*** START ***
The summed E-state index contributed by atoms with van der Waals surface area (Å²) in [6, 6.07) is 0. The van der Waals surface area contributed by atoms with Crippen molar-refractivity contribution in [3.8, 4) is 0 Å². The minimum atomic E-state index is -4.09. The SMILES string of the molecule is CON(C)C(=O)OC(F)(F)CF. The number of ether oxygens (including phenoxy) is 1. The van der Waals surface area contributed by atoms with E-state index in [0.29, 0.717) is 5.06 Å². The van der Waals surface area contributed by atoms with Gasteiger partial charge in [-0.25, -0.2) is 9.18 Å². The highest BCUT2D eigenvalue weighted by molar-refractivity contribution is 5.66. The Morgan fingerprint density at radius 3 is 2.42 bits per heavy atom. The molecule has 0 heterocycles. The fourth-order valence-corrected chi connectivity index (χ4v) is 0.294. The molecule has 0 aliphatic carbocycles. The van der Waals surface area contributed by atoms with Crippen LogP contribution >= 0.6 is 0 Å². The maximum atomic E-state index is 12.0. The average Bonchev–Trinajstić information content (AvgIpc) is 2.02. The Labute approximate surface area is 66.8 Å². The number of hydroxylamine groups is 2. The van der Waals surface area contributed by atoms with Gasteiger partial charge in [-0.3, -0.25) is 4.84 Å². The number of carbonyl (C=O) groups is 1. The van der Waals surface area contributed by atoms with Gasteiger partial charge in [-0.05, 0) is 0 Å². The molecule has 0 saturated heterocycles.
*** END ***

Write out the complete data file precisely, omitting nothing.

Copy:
The summed E-state index contributed by atoms with van der Waals surface area (Å²) in [6, 6.07) is 0. The van der Waals surface area contributed by atoms with Crippen molar-refractivity contribution in [3.8, 4) is 0 Å². The minimum atomic E-state index is -4.09. The SMILES string of the molecule is CON(C)C(=O)OC(F)(F)CF. The number of ether oxygens (including phenoxy) is 1. The van der Waals surface area contributed by atoms with E-state index in [0.29, 0.717) is 5.06 Å². The van der Waals surface area contributed by atoms with Gasteiger partial charge in [-0.25, -0.2) is 9.18 Å². The highest BCUT2D eigenvalue weighted by molar-refractivity contribution is 5.66. The Morgan fingerprint density at radius 3 is 2.42 bits per heavy atom. The molecule has 0 heterocycles. The fourth-order valence-corrected chi connectivity index (χ4v) is 0.294. The molecule has 0 aliphatic carbocycles. The van der Waals surface area contributed by atoms with Crippen LogP contribution >= 0.6 is 0 Å². The maximum atomic E-state index is 12.0. The average Bonchev–Trinajstić information content (AvgIpc) is 2.02. The Labute approximate surface area is 66.8 Å². The number of hydroxylamine groups is 2. The van der Waals surface area contributed by atoms with Gasteiger partial charge in [-0.3, -0.25) is 4.84 Å². The number of carbonyl (C=O) groups is 1. The van der Waals surface area contributed by atoms with Gasteiger partial charge in [-0.05, 0) is 0 Å². The molecule has 0 saturated heterocycles.